In a press conference in early September, New Jersey Governor Christie announced his intention to end a long-standing tax reciprocity agreement with Pennsylvania. This week he reversed course and announced that he would not end the reciprocity agreement.

The agreement, which has been in place since 1977, allows NJ employers with PA resident employees to withhold the PA personal income tax instead of the NJ gross income tax on employee wages. The agreement also allows PA employers to withhold the NJ gross income tax for its employees that are NJ residents.

In February of this year, Governor Christie signed Executive Order 209, authorizing the state’s Treasurer and Attorney General to determine what steps would need to be taken to withdraw from the agreement with PA, as well as the fiscal impact of taking such action. The Governor’s action was taken as the result of a large budget deficit that was created when the NJ legislature failed to enact $250 million of cost savings from public employees’ health insurance.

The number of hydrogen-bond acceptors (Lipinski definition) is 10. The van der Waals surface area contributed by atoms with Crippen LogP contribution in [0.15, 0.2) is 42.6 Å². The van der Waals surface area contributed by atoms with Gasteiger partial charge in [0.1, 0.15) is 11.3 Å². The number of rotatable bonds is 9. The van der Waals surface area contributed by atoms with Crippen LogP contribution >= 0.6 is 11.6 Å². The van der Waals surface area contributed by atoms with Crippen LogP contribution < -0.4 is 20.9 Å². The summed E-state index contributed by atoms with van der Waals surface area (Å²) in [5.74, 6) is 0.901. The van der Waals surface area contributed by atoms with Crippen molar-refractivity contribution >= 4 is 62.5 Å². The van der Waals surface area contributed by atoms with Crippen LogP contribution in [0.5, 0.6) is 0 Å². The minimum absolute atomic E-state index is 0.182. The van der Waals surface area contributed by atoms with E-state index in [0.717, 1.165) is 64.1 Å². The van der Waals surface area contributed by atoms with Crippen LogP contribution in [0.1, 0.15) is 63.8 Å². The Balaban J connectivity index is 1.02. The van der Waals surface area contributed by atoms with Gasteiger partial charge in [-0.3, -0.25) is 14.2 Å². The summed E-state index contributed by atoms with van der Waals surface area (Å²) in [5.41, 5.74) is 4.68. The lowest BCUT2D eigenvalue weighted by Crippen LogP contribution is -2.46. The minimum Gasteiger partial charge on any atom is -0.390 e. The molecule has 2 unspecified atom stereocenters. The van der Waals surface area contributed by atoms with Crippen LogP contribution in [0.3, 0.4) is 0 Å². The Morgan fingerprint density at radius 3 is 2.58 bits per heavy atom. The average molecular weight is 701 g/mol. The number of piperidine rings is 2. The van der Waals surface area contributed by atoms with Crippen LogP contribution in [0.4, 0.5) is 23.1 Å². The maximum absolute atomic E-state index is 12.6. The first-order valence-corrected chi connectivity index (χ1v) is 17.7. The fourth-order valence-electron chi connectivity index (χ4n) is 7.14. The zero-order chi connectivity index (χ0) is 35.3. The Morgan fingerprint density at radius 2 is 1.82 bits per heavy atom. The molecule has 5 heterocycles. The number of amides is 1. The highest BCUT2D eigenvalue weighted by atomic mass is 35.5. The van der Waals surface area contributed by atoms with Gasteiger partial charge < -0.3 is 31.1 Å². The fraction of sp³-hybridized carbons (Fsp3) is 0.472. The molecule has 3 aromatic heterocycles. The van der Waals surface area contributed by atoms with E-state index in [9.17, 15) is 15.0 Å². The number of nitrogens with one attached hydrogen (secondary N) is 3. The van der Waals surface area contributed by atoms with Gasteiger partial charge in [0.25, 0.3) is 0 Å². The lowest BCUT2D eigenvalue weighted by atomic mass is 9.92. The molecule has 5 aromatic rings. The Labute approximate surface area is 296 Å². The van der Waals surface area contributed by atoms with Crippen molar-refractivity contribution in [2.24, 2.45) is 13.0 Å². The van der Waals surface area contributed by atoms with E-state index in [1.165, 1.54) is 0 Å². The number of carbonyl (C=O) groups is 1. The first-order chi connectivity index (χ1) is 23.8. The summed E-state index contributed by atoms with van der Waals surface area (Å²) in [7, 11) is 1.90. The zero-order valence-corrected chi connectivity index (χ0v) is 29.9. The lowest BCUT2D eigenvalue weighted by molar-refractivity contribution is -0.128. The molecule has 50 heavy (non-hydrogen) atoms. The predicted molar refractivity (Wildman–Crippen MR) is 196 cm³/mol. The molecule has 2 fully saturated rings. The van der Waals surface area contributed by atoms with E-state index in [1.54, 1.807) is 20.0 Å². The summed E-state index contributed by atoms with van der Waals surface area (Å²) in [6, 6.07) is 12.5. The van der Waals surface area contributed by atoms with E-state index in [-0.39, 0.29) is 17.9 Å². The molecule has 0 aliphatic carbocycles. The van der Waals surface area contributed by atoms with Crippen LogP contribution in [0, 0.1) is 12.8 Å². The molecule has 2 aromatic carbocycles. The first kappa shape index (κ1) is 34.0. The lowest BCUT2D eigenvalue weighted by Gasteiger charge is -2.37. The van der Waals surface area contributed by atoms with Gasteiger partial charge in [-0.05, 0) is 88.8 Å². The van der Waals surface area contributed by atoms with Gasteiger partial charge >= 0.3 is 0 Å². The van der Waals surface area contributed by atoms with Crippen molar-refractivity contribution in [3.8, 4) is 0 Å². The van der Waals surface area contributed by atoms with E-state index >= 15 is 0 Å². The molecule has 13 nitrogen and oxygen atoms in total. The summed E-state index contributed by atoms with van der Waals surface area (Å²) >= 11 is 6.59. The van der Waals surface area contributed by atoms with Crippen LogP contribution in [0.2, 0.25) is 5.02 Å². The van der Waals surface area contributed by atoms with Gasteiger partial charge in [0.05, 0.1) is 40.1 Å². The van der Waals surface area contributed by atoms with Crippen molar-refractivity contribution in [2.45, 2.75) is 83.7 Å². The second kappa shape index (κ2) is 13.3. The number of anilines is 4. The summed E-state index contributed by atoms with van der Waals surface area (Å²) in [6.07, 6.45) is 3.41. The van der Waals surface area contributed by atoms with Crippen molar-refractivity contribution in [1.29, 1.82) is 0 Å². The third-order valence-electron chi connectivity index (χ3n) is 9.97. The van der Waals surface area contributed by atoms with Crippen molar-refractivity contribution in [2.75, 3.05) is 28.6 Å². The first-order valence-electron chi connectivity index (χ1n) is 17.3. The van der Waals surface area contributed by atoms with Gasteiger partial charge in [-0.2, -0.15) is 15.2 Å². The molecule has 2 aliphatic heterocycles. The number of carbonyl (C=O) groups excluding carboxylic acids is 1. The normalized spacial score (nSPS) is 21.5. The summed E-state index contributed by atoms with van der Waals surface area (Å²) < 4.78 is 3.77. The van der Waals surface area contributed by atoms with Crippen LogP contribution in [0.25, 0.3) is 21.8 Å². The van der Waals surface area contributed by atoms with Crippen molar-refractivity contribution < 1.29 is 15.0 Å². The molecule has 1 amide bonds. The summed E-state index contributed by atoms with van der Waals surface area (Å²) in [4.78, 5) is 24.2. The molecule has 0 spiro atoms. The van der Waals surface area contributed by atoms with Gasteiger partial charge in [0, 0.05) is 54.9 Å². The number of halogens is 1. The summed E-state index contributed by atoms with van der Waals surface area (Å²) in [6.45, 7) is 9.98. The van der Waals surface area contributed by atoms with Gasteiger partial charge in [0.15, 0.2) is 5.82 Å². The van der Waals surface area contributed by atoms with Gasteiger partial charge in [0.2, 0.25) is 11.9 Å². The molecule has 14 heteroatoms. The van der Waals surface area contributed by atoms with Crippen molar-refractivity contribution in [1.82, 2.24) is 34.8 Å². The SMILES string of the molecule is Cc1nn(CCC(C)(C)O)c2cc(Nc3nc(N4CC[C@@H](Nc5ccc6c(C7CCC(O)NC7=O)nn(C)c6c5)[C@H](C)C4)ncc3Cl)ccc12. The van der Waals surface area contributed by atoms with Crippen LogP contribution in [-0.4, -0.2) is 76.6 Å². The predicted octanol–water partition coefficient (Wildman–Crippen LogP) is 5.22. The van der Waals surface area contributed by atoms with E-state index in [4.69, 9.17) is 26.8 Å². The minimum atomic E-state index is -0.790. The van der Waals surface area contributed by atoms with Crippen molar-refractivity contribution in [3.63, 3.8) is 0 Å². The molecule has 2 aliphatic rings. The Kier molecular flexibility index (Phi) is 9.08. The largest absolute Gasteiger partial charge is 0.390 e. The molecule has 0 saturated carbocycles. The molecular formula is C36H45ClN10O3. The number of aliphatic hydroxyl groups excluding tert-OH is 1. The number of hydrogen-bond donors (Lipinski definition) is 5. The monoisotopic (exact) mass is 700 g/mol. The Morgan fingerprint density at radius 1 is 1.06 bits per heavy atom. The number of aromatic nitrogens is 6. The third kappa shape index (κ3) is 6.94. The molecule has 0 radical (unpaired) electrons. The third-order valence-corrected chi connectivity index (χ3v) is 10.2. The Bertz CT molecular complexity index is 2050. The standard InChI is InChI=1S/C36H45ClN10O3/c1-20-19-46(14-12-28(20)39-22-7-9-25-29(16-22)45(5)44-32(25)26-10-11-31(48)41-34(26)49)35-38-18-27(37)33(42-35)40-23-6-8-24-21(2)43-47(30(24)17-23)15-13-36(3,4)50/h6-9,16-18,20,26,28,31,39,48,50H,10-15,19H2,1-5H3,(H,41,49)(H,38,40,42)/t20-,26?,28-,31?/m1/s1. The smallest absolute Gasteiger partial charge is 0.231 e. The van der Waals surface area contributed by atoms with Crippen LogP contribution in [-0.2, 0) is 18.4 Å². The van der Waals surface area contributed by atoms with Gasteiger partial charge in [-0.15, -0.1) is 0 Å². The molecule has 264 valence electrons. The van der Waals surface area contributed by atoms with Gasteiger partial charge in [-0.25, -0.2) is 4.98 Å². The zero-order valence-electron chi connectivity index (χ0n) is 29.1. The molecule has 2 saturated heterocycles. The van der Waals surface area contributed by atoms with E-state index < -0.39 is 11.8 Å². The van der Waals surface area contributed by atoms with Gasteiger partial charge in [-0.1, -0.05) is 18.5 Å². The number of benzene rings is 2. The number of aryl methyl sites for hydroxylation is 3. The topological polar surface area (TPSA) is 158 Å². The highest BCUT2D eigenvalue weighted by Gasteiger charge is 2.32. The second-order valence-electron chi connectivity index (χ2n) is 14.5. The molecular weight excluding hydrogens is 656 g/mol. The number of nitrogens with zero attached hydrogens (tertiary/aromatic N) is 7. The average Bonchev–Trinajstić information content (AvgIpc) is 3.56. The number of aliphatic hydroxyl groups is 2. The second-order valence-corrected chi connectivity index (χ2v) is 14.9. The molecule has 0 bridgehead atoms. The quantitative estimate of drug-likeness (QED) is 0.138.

New Jersey’s Treasurer and Attorney General determined that the reciprocity agreement is a contract between the two states and can be terminated by the Governor without any legislative action. The only stipulation is that the agreement requires 120 days’ notice of intent to terminate.

Until this morning, it appeared that Governor Christie was planning to follow through with terminating the agreement. However, on Tuesday morning he announced that he was able to find $200 million in savings in a public worker union-backed health care bill signed into law on Monday that will help narrow the budget deficit and allow the reciprocity agreement to continue.

We will continue to keep you updated should anything on this topic change in the future.

Contact Kreischer Miller's State and Local Tax Group if you have any questions. 

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